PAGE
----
The iPhone 5c was announced almost two weeks ago to sticker shock. Analysts and pundits - a class of Hedgehogs - bemoaned that the phone was not the low price phone they were looking for. At $550 of contract, the iPhone 5c is out of the price range of the developing middle class of emerging economies such as China and Brazil.
The typical reasoning why Apple is losing market share - at least in phones sold, not usage - is that manufacturers flood the market with low cost Android phones. Even the pundits, one hopes, don’t expect Apple to compete against crap-ware. So when they want a low-cost iPhone 5c, who are they expecting it to compete against to gain back marketshare?
Samsung, HTC, and Motorola all follow the same model Apple does. They have flagship phones aimed at the high-end of the market supplemented by “mini” models1 that are lower cost. Presumably analysts also wanted Apple to manufacture a “mini” model and follow their competitors.
But how well does this portfolio strategy work? Famously, Samsung is the only Android manufacturing capturing profit. While we can’t breakout Galaxy mini profits due to lack of data, clearly the strategy is not working for other manufacturers. I would argue Samsung makes most of its money of its flagship phones, just as Apple does.
The iPhone 5c reminded me not of a “mini” phone but of another Android device with a high profile launch: the Moto X. The value propositions of both phones are too similar to be overlooked: The emphasis on color, not competing on the latest specs, and both running the purest experience of the OS. Motorola (read: Google) made a phone full of compromises after countless focus groups with mainstream consumers.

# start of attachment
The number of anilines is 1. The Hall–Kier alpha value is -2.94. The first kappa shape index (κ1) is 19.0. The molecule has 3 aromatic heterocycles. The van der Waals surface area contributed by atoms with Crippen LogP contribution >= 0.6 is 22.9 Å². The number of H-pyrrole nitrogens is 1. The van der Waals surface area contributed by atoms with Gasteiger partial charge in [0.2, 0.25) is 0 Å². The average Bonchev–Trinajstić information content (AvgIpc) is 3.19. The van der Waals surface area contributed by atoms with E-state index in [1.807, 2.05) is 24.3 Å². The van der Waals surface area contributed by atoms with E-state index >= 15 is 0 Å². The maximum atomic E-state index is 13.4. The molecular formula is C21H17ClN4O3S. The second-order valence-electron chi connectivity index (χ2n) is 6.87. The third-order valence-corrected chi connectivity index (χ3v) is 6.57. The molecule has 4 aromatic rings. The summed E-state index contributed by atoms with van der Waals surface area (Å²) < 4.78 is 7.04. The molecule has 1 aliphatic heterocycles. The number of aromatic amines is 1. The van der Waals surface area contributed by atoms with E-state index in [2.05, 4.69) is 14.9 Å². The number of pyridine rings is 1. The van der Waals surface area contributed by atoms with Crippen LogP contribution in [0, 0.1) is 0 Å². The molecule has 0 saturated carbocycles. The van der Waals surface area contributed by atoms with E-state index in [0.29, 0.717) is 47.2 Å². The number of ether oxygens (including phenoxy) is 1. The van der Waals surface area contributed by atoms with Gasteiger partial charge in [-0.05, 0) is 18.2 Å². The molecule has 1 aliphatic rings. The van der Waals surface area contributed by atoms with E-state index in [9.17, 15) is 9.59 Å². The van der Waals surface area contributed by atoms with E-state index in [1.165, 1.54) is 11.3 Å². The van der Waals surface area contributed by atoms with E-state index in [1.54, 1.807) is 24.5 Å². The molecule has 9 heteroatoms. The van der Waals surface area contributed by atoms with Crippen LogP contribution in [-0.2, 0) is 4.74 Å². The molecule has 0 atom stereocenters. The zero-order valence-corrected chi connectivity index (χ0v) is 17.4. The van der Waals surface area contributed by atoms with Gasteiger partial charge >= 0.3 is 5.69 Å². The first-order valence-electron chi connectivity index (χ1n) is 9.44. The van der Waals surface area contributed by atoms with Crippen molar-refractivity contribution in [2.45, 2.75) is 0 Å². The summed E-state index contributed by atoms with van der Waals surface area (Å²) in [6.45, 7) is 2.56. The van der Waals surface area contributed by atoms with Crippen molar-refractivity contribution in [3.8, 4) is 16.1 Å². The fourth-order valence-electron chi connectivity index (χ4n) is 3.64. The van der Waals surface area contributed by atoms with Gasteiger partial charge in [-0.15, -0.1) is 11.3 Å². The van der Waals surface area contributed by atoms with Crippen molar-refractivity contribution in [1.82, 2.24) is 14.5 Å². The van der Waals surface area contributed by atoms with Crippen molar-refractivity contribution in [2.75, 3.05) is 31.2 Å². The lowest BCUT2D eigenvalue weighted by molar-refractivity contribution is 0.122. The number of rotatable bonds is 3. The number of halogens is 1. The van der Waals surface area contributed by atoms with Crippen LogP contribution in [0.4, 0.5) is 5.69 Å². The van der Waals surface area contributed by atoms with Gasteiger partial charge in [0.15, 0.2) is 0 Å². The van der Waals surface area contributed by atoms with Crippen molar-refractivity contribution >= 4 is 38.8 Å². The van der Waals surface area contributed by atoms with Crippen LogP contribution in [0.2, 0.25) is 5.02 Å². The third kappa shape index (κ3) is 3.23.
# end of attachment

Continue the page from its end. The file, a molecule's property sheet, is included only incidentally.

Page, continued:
For a 16 GB model, the Moto X retails for $200 on contract, and $650 unlocked. This is the same pricing scheme the “mini” flagship Android models follow as well. Compare this to the iPhone 5c. A 16 GB 5c retails for $99 on contract and $550 unlocked. Presumably these phones are all chasing the same market, yet Apple is the one offering the cheaper option. It is Apple, not Google or Samsung or anyone else, who is making the low cost smartphone for a mass market and is making a profit off it. And it’s a quality device too.
The Moto X is clearly aimed at the American public with its “Made in America” manufacturing, while the biggest opportunity for Apple continues to be emerging markets. Maybe Apple’s strategy is still not tuned into to that consumer and the 5c is still to expensive. OK, but who else is really posed to capture that market with an aspirational value proposition? In a year, the 5c will be free on contract and $550 unlocked. That’s a very attractive option for any market.
The Hedgehogs continued to be underwhelmed by Apple’s smartphone strategy. They also continue to overlook the real playing field of competition. The Galaxy S and Moto X do squeeze Apple a little on the high-end, but unless it’s crap-ware, Apple is really the only one with a great value proposition for a mainstream consumer. I expect the iPhone 5c to be another success for Apple’s portfolio of products.
Samsung Galaxy 3 Mini, HTC One Mini, and the Droid Mini ↩